Most research on migrant fertility focuses on immigrants from high-fertility countries who have moved to countries with lower fertility. But little is known about fertility trends among immigrant women from countries where fertility is lower than in the destination country.
Elevated fertility right after migration
We estimated the total fertility rates (TFRs) of migrants from low-fertility countries (Poland, Lithuania, and Germany) in Norway, a moderate-fertility country. We used Norwegian register data on immigrant women to calculate TFRs by duration of stay in Norway. We also explored differences between family migrants and women who migrate for other reasons, between women of different ages at arrival, and between those who emigrated again and those who remained in Norway. Our results showed that among immigrants from low-fertility countries, total fertility rates are elevated in the first years after migration. This is particularly true for women from Poland and Lithuania, who often arrive as family migrants and at peak fertility age (25 to 34 years).
Adaptation from below?
For non-family migrants, we found high or increasing TFR after arrival. This could be an example of “adaptation from below”, at least for those from Germany, whose fertility clearly increases in the first four to five years after migration. Since most of the women in this group are labor migrants, we may assume that labor market participation can accelerate adaptation to local fertility patterns (Andersson and Scott 2005, 2008).
Family migrants may explain previous inconclusive results
By using data on reason for migration, we may also shed light on why previous studies on immigrants from low-fertility areas have been inconclusive: in Western European destinations, a relatively large proportion of female migrants from low-fertility countries may have come for family reasons. This is hard to confirm with existing data, but it could be a reason for the high (but declining) fertility observed after immigration in European countries by Anderson (2004) and Lübke (2015) but not in non-European countries (Ford 1990; Hwang and Saenz 1997; Nahmias 2004; Okun and Kagya 2012).
Strong age effect warrants caution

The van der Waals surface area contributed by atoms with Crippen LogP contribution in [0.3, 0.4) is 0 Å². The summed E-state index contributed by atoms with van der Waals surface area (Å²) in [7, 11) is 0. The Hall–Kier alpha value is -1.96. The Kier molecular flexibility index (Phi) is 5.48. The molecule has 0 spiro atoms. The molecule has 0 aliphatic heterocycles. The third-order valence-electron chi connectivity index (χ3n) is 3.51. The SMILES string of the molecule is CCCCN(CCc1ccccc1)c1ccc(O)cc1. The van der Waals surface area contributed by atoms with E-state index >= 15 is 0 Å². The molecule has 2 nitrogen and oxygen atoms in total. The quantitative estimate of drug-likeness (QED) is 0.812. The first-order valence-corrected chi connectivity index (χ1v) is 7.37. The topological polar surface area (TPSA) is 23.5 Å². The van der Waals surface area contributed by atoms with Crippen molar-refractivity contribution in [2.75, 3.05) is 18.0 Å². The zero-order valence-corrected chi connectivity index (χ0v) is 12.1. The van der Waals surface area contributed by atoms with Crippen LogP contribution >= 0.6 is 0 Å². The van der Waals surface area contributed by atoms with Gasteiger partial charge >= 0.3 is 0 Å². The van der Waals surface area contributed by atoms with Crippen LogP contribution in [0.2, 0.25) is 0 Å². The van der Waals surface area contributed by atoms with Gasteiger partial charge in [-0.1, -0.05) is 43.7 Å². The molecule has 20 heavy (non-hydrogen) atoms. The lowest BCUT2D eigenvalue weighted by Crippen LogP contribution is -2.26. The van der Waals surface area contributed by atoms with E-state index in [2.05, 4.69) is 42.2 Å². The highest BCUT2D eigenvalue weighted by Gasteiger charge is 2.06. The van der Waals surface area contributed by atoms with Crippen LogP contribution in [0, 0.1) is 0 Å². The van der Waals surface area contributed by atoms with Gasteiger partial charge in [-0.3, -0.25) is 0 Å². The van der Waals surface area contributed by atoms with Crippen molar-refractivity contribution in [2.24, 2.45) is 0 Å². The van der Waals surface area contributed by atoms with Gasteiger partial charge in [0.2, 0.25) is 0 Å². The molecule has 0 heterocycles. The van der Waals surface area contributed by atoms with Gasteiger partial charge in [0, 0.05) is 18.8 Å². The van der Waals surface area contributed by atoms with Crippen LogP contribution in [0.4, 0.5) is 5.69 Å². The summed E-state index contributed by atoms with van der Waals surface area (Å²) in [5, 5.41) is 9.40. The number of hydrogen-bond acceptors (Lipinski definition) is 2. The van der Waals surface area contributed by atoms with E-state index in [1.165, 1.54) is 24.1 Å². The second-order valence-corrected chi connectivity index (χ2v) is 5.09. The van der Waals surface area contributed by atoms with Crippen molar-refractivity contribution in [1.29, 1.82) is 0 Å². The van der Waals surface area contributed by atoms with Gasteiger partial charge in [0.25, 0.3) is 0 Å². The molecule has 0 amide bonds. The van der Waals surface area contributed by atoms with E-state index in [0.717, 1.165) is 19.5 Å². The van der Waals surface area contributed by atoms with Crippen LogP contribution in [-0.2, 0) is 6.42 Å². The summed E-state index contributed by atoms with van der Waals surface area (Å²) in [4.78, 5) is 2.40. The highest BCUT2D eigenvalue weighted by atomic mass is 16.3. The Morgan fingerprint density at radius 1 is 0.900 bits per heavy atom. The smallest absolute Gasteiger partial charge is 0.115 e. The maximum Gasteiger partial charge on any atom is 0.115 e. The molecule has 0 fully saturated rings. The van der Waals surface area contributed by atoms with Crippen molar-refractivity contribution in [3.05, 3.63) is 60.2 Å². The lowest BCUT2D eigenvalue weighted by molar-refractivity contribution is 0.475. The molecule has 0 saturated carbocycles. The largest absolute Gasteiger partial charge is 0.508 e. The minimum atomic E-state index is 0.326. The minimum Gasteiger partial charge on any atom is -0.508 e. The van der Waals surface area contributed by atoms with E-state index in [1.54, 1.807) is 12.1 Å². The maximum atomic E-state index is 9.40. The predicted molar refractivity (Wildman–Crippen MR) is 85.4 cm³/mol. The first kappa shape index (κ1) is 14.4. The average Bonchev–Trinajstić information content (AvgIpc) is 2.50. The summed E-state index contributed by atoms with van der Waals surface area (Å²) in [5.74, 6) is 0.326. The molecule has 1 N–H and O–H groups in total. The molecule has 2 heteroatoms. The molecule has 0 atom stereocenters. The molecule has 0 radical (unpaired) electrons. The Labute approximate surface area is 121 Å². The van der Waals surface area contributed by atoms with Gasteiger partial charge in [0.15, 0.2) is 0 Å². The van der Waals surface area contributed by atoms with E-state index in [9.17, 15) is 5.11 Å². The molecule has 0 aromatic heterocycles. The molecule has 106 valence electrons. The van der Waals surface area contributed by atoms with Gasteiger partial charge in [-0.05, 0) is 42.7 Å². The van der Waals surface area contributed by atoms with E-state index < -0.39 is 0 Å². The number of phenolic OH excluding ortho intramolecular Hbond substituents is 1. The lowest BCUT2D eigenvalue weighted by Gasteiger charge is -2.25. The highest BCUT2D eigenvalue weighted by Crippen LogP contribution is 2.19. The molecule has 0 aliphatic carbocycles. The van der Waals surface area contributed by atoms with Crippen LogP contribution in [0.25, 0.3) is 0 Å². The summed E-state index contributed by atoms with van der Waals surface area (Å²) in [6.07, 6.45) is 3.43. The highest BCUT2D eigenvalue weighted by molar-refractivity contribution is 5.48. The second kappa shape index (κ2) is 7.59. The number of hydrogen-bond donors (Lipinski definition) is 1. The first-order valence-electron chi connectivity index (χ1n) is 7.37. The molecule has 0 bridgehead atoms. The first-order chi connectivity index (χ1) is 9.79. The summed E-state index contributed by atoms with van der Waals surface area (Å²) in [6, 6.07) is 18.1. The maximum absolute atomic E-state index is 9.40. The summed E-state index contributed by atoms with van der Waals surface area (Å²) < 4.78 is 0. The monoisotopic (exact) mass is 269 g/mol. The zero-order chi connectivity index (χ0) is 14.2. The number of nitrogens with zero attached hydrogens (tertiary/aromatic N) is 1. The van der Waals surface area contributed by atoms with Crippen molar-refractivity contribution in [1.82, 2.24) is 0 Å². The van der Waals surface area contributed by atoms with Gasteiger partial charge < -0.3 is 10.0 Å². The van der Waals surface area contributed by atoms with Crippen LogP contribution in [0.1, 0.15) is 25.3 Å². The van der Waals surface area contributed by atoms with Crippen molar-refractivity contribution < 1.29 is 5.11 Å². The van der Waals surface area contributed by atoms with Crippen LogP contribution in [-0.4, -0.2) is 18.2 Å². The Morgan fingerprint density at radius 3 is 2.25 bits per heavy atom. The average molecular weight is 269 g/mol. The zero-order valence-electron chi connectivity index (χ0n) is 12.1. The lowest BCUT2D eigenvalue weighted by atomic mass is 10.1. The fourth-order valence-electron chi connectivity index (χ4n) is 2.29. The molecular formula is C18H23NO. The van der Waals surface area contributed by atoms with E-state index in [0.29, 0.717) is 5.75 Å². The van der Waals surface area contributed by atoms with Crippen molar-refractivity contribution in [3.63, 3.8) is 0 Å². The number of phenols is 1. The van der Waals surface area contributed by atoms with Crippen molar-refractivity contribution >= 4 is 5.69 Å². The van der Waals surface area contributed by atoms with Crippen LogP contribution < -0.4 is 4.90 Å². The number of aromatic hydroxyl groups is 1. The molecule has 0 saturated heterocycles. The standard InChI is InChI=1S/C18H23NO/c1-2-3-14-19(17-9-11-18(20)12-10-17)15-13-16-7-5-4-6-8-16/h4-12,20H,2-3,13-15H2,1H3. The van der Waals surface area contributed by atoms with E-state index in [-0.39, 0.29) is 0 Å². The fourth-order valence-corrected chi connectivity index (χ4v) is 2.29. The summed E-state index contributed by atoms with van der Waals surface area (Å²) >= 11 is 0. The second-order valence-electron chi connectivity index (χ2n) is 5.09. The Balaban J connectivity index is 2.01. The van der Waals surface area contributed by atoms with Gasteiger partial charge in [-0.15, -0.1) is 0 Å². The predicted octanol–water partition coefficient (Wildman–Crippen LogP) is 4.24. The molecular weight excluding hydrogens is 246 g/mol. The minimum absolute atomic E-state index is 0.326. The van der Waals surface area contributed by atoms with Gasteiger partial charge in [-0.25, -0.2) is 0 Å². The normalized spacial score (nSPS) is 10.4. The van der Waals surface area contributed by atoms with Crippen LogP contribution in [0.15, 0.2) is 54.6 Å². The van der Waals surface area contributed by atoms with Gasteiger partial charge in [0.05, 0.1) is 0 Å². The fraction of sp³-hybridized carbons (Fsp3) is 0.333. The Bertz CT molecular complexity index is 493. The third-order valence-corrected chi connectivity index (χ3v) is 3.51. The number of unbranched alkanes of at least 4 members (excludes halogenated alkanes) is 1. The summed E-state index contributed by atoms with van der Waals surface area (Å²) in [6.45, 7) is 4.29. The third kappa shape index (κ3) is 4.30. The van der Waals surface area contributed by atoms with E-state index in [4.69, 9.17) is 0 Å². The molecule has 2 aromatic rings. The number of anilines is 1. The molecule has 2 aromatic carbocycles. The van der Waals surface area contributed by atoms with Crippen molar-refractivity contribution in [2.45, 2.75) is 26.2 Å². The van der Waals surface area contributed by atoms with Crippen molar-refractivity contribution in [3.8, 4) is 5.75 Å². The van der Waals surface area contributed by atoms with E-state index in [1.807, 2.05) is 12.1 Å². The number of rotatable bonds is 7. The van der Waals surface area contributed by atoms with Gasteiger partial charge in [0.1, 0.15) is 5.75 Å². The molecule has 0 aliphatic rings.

Our results also show that for women who arrive at young ages, initial fertility upon arrival is higher than for non-immigrant women of the same age both in Norway and in the origin country, but fertility also increases for these women throughout their 20s. Thus, although fertility for young immigrant women is relatively high after arrival, this does not necessarily imply decreasing fertility by duration of stay. This age effect may partly explain the different fertility pattern for women from Germany in Norway, as they tend to arrive at younger ages. The age effect implies that immigrant women’s fertility changes by duration of stay, but should be interpreted with some caution; if the great majority of immigrant women arrive in their early 20s, the age effect suggests that we may see an increasing TFR by duration of stay even with a strong presence of elevated fertility right after arrival. On the other hand, if the great majority are 30 years or older at arrival, they will most likely have a decreasing TFR anyway simply because of this age effect.
Highest contribution to births right after migration
As fertility declines in many parts of Europe, including the Nordic countries, the results of this study indicate that immigrant women from low-fertility countries contribute most to the number of births right after their migration, or after a couple of years if they do not arrive as family migrants. Age and reason for migration contribute to these results. Fertility patterns of migrants can therefore provide helpful information to societies and governments in the context of decreasing births.